Thursday, June 23, 2022

Shipping giant Fedex Corp. ($FDX) filed its fiscal 2022 earnings release this week, and we were intrigued because Fedex’s operations can be a bellwether for all sorts of economic indicators, from inflation to supply chain issues to overall business activity.

Sure enough, the company delivered a few insights worth unpacking.

First (and perhaps most interesting) were Fedex’s segment disclosures about fuel costs and how those costs have affected ground shipping. Fedex provides a detailed breakdown of revenue by operating segment and of its operating expenses, so take a look at Figure 1, below.

Do you see it? Fuel costs — fifth line item in the Operating Expense category. Fuel costs for the spring quarter of 2022 soared 88 percent from the year-earlier period: $936 million to $1.76 billion. No other operating expense rose anywhere near as much. Ouch.

Those costs hammered Fedex’s ground segment so much that the company implemented a fuel surcharge, which did offset some of the pressure. Still, operating income for the Fedex ground segment fell by 23 percent, even as overall operating income rose 7 percent.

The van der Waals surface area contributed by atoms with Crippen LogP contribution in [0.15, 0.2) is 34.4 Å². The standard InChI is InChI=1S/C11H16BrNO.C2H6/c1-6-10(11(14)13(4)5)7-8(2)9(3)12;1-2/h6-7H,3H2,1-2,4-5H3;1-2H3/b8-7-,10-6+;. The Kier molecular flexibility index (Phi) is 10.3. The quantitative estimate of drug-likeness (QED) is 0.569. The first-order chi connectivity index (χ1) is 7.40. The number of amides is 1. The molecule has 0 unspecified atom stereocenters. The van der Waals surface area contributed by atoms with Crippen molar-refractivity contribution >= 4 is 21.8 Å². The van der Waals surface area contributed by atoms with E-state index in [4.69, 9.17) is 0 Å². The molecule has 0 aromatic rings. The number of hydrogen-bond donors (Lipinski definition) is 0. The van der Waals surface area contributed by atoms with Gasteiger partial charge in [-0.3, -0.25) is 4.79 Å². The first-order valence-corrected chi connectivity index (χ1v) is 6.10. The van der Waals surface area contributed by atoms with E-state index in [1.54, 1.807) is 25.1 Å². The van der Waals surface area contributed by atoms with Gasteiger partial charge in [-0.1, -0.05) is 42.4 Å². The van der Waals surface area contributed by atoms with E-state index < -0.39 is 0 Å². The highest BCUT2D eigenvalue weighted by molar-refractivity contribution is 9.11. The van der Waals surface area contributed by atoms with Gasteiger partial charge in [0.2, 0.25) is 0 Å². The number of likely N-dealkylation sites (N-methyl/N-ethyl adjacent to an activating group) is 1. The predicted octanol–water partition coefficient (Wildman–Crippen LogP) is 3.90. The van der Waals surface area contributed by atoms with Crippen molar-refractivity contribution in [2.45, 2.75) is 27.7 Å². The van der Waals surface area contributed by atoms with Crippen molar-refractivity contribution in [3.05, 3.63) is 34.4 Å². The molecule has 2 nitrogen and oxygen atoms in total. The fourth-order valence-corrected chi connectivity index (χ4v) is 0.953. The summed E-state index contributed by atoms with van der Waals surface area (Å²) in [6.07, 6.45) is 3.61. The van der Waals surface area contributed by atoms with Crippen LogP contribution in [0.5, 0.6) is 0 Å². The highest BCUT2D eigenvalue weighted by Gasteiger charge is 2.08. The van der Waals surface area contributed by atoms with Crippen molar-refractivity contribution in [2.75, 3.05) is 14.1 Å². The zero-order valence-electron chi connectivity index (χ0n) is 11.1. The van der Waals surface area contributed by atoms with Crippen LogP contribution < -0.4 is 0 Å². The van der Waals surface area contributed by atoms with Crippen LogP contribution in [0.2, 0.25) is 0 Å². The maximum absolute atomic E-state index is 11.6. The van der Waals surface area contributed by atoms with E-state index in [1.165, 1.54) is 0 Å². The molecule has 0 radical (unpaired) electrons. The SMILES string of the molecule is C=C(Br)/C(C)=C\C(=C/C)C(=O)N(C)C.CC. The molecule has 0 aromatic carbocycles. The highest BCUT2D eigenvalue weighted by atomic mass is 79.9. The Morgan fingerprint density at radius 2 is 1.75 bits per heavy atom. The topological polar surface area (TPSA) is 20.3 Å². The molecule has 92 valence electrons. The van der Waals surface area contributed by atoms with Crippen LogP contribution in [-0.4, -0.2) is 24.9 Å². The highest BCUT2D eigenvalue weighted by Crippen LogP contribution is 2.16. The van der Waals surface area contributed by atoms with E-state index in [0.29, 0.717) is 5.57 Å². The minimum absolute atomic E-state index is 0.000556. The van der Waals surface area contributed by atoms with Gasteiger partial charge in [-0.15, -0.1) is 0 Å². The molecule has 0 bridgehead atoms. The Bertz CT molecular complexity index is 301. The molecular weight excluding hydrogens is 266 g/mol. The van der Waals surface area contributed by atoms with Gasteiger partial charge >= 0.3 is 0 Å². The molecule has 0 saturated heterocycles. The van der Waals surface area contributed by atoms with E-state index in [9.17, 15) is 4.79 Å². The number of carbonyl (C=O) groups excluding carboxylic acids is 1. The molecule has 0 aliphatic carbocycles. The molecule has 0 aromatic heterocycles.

Fedex attributed that decline to higher self-insurance accruals — but also to increased purchased transportation and wage rates. So there’s our second interesting item: Fedex is battling inflation from its service providers and its own labor costs.

As you can see from Figure 1, purchased transportation costs rose 6 percent in the most recent quarter compared to the year-earlier period, while labor costs were mostly flat. But for the entire year, Fedex actually saw purchasing costs rise 11 percent, while salary and employee benefits rose 6 percent. (Fuel costs rose 77 percent for the whole year.)

Package Numbers

Fedex also reports some interesting non-financial statistics about package delivery. See Figure 2, below.

As you can see, Fedex is shipping fewer packages (11 percent fewer), but those packages are generating more revenue ($24.64 per package compared to $20.51 one year ago, an increase of 20 percent).

We at Calcbench aren’t entirely sure what that means, but then, we’re not analysts covering the shipping industry. We do know, however, that the data is there, and that Calcbench subscribers can easily find it, extract it, and model it; so that you can ask sharper questions when you’re on the next earnings call.

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